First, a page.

In brief: Many familiar elements, but a very solid episode nonetheless.
"Twilight" has a storyline that will be instantly recognized by anyone familiar with the film Memento (a masterpiece of narrative construction that you should rent immediately if you have not seen it), and then proceeds to add the sci-fi angles, taking on a "what if" parallel-timeline premise that can be instantly recognized by anyone familiar with TNG's "Yesterday's Enterprise" (among others) — except with the stakes becoming nothing less than humanity's existence itself. If I were a cynic I might say that I've already seen elsewhere most of what "Twilight" has to offer.
But "Twilight" repackages the material well, plausibly ties it into the current Enterprise story arc, and ups the action quotient to literally apocalyptic levels. All the while, it conveys an intimate character story that works in its own right. The Little Character Drama merges with the Big Action Spectacle and it all somehow holds together and seems justified and compelling. This is an episode that has something for everyone.
The episode begins with the disturbing — if perhaps overreaching — image of Earth being destroyed by the Xindi while the crew of the Enterprise watches helplessly from orbit (a presumably very distant orbit). This is like the opening teaser of "The Expanse" taken to the nth power, with a massive Xindi sphere emerging from nowhere and swiftly obliterating the planet. The potency of this image is almost justification for its presence in the episode ... since, logically speaking, I don't see how it could actually happen this way. If you follow T'Pol's dialog that takes place 12 years later, you might, like me, be at a loss to explain how the Enterprise could've possibly been anywhere near Earth to witness its destruction. (And, furthermore, you might wonder why the Enterprise was not the very next target after Earth.)
But it's a hook that's probably necessary given the weight of the episode's central situation — the last desperate gasps of humanity trying to survive — so I suppose dramatic weight should take precedence over the technicalities of plausibility. The episode is told from the point of view of 12 years in the future, where Archer wakes up in a strange place and finds himself 12 years older than he last remembers. He's unable to recall anything after having been hit by an anomaly in the Delphic Expanse.
This anomaly, T'Pol explains, left behind parasites that interfere with his brain's synaptic pathways. Thus, like the central character in Memento, he cannot form any new memories. After a few hours, any memory formed after the accident fades away, even though he retains all memories from before the accident. The notion of being lucid and perfectly cognizant, and yet trapped by the logic of this situation, suspended in a state of life forever interrupted — it's deeply disturbing to ponder, and hard to imagine how that would actually feel. Perhaps it would be like it is here for Archer, who experiences such a logical disconnect between his last memory and the current time that there's little opportunity for him to dwell on his condition; he's too busy learning that the condition exists and pulling the pieces together.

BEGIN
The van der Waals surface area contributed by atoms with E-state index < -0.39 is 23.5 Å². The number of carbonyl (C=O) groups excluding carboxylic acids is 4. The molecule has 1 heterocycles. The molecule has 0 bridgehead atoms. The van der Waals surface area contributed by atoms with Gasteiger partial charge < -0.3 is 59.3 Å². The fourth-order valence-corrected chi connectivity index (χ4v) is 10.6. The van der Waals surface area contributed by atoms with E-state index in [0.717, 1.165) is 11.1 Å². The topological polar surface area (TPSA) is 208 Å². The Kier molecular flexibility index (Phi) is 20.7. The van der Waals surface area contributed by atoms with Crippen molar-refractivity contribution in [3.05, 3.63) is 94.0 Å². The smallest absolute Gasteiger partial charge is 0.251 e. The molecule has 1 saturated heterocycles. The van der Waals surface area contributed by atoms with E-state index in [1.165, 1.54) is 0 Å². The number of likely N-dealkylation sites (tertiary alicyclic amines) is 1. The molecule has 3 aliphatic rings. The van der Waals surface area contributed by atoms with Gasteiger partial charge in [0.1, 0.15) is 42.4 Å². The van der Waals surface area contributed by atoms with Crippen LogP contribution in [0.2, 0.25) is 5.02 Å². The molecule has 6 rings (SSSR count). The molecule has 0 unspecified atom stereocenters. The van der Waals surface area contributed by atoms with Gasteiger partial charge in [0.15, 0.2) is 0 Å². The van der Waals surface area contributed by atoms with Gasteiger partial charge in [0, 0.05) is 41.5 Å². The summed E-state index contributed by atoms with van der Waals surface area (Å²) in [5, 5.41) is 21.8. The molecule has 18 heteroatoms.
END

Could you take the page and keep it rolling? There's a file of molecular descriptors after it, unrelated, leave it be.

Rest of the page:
Despite years of trying, Phlox was never able to remove the parasites, because they exist, like DS9's Prophets, in a different zone that somehow transcends space and/or time. The only known way to destroy them would be with a subspace implosion that would kill Archer in the process. Astute viewers may quickly identify this as the solution to the entire plot, cleverly hidden in plain view.
Archer wakes up to find a very different — and yet very much the same — T'Pol making breakfast in his kitchen. As she explains his condition and the highlights (or, more accurately, lowlights) of the past 12 years, we are supplied a flashback narrative that documents the key events following Archer's affliction. Archer was eventually deemed unfit for duty and relieved of command, and Enterprise continued the mission to find the Xindi under T'Pol, who was granted a Starfleet captain's commission. Closing in on the location of The Weapon, Enterprise was increasingly besieged by Xindi attackers.
One particularly nasty attack forced T'Pol to ram the attacking ships, in an act that I find particularly interesting because it smacks of impulsive, un-Vulcan-like desperation, even if there is a logic that can be argued behind it. But don't bother trying to explain that logic to Trip ("What the hell were you thinking?"), who reports that the warp engine damaged in the crash will take him six months to fix. With the ship crippled, this makes it impossible to find the Xindi weapon before it is deployed.